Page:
- * Builds immune cells,
- * Turns the stress response on and off,
- * Provides us with energy,
- * Reduces histamine (prevents allergies),
- * Repairs cell membranes and produces myelination of nerves,
- * Supports neurotransmitters to prevent depression, anxiety, insomnia and help brain function.
The methylation process occurs within cycles, and this is where the MTHFR genetic mutation comes into it. MTHFR is a complex enzyme that adds a methyl group to folic acid to allow the human body to use it.
This MTHFR gene is responsible for the production of this enzyme that is necessary for properly using vitamin B9 (folic acid). This enzyme is also important for converting homocysteine into methionine (required by the body for proper metabolism & muscle growth) that is also required to then create glutathione. And for those who don’t know, glutathione is the Mother of all antioxidants within the human body.
This process of methylation is extremely complex and involved many cycles (as seen in the image below), and includes the enzyme from the MTHFR gene, so anyone with a mutation may have trouble effectively eliminating toxins from the body.
In a nutshell, MTHFR variants are very common within the general population, meaning many will have it but not actually know it, and those that do know it is generally due to some kind of health concern that lead to a healthcare practitioner testing for it, but due to it not being very well understood by most GP’s it tends to fall by the wayside and remains untested.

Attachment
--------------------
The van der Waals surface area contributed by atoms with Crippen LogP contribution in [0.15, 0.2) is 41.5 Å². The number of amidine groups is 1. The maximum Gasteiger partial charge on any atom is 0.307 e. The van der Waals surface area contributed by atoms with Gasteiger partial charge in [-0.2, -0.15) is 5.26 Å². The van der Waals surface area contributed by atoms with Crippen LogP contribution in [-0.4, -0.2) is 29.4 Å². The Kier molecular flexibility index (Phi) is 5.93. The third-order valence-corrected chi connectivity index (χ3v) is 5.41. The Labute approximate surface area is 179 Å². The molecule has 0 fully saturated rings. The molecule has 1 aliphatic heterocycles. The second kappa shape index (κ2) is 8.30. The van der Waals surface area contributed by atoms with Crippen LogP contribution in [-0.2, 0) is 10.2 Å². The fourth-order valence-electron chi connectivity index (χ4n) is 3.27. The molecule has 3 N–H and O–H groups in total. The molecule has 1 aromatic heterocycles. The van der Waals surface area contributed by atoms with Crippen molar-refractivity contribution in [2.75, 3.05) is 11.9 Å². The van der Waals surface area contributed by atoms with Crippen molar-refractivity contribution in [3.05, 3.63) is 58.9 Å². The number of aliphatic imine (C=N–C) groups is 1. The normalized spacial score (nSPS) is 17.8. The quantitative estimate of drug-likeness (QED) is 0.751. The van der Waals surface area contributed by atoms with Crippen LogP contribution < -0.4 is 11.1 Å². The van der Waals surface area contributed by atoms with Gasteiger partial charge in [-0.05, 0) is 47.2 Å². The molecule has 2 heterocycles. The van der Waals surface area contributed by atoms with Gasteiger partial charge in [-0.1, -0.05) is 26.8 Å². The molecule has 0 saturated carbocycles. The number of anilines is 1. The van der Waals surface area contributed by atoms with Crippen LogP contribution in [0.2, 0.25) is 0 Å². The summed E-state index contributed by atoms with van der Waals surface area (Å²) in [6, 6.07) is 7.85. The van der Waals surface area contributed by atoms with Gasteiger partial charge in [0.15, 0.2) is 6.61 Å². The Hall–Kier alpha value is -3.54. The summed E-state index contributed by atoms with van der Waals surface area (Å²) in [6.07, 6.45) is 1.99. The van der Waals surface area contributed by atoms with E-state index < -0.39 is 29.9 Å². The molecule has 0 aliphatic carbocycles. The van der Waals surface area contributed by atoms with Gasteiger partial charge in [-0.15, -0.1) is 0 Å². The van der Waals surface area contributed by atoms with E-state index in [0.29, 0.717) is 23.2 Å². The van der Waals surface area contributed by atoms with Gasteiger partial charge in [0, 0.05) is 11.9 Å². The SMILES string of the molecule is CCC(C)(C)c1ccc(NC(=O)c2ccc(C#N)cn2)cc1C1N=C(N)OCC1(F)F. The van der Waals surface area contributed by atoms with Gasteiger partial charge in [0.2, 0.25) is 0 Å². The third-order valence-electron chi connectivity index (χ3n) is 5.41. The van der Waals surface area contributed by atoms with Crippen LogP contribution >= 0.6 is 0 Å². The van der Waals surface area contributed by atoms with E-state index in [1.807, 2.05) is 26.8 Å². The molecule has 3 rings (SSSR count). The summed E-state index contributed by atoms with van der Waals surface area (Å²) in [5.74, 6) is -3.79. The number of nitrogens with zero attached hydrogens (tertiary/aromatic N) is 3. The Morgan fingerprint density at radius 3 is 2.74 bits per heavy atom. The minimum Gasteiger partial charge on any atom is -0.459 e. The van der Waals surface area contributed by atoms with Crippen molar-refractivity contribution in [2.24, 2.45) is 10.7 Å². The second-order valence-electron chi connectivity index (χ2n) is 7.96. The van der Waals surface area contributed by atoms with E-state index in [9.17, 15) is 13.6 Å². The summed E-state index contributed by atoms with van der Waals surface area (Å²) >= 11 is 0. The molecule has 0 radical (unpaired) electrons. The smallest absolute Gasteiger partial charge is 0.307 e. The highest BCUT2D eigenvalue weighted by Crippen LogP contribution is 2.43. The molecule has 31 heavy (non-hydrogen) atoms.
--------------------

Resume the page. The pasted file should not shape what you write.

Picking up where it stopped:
In the past, many conditions such as strokes due to elevated homocysteine levels or women who experience a miscarriage, stillbirth, maternal thrombosis or baby born with cleft lip/palate, or born with a neural tube defect and other congenital cardiac abnormalities. These conditions are all closely linked to a positive MTHFR status.
MTHFR genetic mutations are passed on by the biological parents if both parents pass on a healthy gene, you won’t have any mutations at all. If one parent passes on a healthy gene, but the other passes on a mutated gene, several variations can occur. If both parents pass on a mutated form, there are many more scenarios that can occur.
There are other genetic dysmutations that can be passed on, however they are not often problematic. The C677T and A1298C genetic mutations cause the most health concerns.
The most common mutations within the MTHFR gene are:
- Heterozygous – having one copy of the C677T or A1298C mutation and one normal copy,
- Homozygous – having two copies of the C677T or A1298C mutation,
- Compound Heterozygous: where one parent passes on their C677T gene mutation and the other passes on their A1298C gene mutation.
The differences between C677T and A1298C
- Those with a C677T mutation are more likely to have elevated homocysteine, and may have a family history of cardiovascular disease such as stroke, heart attack, deep vein thrombosis,
- Those with an A1298C mutation are more likely have neurotransmitter disturbances/mental health issues such as inabilities to manage moods, emotions or stress levels, sensitivities to pain, concentration, and the ability to learn or even relax.
I am more than happy to write more on this issue if you wish, just comment below and tell me what you want to know more about and I’ll get writing.
If you think you may be affected by MTHFR or you would like a personalised consult with me, please head to my APPOINTMENTS PAGE to schedule in a consult with me, or an online Skype consult if you aren’t in Victoria, Australia.